Stamp duty holiday: What you need to know
Recently the Chancellor made some interesting announcements in the Summer Statement designed to help to stimulate the economy. One that may be of interest to Landlords is the Stamp Duty Holiday.
From 8 July 2020, anyone purchasing a property in England and Northern Ireland will find that the threshold for paying stamp duty has increased to apply to properties of £500,000 or more, instead of £125,000 (or £300,000 for first-time buyers). This is due to run until the end of March 2021.
Property investors and second home buyers must continue to pay a 3% stamp duty surcharge, but they will not pay stamp duty on the first £500,000 of the property’s value. For an investor buying a £500,000 property this would cut the rate of stamp duty payable in half from £30,000 to £15,000. So if you are looking to add to an existing portfolio or start one now is a great time to do this.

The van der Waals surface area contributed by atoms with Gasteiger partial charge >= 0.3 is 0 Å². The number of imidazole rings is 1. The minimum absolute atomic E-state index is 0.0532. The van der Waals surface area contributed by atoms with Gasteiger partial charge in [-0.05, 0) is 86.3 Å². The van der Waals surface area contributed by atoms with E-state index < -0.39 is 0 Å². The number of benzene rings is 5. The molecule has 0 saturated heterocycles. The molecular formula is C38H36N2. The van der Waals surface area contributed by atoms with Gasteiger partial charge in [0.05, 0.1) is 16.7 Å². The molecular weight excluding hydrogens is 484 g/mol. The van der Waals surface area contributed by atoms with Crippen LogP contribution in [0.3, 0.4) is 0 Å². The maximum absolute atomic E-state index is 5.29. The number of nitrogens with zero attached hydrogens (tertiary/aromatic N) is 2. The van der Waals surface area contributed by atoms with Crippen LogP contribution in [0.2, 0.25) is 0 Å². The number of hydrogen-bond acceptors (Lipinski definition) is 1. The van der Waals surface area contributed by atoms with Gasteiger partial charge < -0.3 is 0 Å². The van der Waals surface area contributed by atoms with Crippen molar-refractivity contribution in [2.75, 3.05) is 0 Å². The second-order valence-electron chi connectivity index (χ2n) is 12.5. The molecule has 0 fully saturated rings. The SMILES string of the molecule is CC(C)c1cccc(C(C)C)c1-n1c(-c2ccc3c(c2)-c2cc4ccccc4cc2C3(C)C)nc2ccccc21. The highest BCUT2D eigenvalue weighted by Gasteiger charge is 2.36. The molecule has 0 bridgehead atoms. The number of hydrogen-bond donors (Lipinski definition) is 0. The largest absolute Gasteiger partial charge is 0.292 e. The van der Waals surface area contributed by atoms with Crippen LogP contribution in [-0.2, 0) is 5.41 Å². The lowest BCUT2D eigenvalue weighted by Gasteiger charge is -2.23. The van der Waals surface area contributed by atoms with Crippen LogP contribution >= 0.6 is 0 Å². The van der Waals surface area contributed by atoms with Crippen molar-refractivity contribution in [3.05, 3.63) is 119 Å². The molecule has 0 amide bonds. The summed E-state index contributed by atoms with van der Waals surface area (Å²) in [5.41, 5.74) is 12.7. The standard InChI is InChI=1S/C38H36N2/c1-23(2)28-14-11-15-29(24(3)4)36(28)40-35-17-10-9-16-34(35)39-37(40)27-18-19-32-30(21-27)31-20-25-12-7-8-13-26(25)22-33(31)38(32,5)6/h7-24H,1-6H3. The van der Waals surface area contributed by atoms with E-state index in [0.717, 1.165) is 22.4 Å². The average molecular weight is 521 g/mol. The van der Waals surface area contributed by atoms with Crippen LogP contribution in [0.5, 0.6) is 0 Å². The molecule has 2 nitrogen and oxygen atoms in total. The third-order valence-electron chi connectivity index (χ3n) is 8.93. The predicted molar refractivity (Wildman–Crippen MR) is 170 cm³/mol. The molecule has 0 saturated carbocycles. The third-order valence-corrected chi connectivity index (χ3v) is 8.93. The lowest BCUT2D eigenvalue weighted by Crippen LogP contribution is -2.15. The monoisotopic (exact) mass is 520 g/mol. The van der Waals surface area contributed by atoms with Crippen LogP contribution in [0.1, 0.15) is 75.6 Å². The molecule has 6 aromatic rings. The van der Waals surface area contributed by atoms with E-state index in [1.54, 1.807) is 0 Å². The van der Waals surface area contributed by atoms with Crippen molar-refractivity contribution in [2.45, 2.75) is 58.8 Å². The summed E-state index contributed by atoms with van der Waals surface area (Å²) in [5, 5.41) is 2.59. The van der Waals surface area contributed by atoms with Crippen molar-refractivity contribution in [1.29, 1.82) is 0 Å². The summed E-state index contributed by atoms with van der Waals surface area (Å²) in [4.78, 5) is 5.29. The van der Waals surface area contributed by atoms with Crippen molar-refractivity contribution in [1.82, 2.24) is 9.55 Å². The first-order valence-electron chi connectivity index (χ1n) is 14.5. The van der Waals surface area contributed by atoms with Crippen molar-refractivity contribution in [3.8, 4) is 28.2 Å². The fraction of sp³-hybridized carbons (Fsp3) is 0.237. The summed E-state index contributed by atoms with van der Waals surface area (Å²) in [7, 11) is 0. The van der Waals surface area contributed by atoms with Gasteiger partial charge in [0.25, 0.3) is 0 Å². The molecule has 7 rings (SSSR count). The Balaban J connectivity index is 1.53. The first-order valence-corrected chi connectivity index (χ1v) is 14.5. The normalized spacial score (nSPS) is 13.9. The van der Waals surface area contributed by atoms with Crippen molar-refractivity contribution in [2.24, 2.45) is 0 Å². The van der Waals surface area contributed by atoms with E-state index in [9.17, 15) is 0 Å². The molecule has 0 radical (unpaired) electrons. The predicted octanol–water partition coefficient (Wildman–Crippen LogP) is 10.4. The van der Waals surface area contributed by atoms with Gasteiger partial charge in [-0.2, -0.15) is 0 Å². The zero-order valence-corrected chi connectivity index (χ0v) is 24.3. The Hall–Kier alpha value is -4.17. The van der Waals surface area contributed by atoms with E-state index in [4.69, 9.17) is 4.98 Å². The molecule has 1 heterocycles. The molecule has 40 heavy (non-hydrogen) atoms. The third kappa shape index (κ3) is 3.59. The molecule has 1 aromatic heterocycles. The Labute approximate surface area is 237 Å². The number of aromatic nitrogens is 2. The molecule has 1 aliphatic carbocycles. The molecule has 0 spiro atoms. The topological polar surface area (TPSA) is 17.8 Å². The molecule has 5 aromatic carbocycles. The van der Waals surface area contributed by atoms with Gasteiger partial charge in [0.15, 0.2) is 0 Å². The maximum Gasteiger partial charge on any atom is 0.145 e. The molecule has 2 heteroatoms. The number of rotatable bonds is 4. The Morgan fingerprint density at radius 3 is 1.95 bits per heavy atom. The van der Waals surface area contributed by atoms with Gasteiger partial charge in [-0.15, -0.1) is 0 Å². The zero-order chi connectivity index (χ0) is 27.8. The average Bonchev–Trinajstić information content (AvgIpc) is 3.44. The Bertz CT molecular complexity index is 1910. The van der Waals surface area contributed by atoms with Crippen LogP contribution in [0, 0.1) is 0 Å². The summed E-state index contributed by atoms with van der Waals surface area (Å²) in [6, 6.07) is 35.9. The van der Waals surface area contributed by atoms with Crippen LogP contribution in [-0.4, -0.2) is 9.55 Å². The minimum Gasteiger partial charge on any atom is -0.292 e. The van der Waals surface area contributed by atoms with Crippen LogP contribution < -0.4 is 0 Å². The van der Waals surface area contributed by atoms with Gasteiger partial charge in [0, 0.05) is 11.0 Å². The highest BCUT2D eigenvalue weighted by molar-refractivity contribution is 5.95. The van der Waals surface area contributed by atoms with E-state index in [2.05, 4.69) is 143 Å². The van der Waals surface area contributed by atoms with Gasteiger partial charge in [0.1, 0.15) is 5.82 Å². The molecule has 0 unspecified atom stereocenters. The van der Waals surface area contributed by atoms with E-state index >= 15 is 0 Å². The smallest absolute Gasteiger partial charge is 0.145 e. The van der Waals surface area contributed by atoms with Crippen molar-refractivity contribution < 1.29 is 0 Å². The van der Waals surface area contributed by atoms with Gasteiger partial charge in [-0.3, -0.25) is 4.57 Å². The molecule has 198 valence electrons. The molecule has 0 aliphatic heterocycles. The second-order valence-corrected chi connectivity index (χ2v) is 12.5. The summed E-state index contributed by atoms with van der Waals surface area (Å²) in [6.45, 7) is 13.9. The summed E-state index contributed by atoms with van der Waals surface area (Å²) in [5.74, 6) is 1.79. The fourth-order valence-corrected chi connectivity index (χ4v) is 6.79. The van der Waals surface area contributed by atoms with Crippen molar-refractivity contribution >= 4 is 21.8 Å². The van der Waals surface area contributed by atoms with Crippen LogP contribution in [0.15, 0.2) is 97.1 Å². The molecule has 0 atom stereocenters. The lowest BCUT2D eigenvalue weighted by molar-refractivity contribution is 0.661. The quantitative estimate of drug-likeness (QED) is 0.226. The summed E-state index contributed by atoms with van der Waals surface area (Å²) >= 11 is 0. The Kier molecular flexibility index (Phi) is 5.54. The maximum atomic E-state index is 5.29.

But what if I am not looking to buy…..
You may be quick to dismiss this as not relevant to you, but its worth digging a little deeper before you do so completely.
Buy to Let Landlords have been squeezed financially over the last few years with changes in taxation rules substantially eating into profits (especially for higher rate tax payers). The current situation means that for many Landlords it is more tax efficient for them to own investment properties under a limited company structure rather than personally. If you are just starting out now and plan to build a portfolio then a Limited Company is generally the way to go – but if you already own the properties then the transfer to a limited company triggers a Stamp Duty liability. As this liability is now significantly lower this could be the best time to look at changing the ownership structure for your portfolio.
This is a complex area, so you should definitely get some specialist advice for your specific situation before you decide to make a change.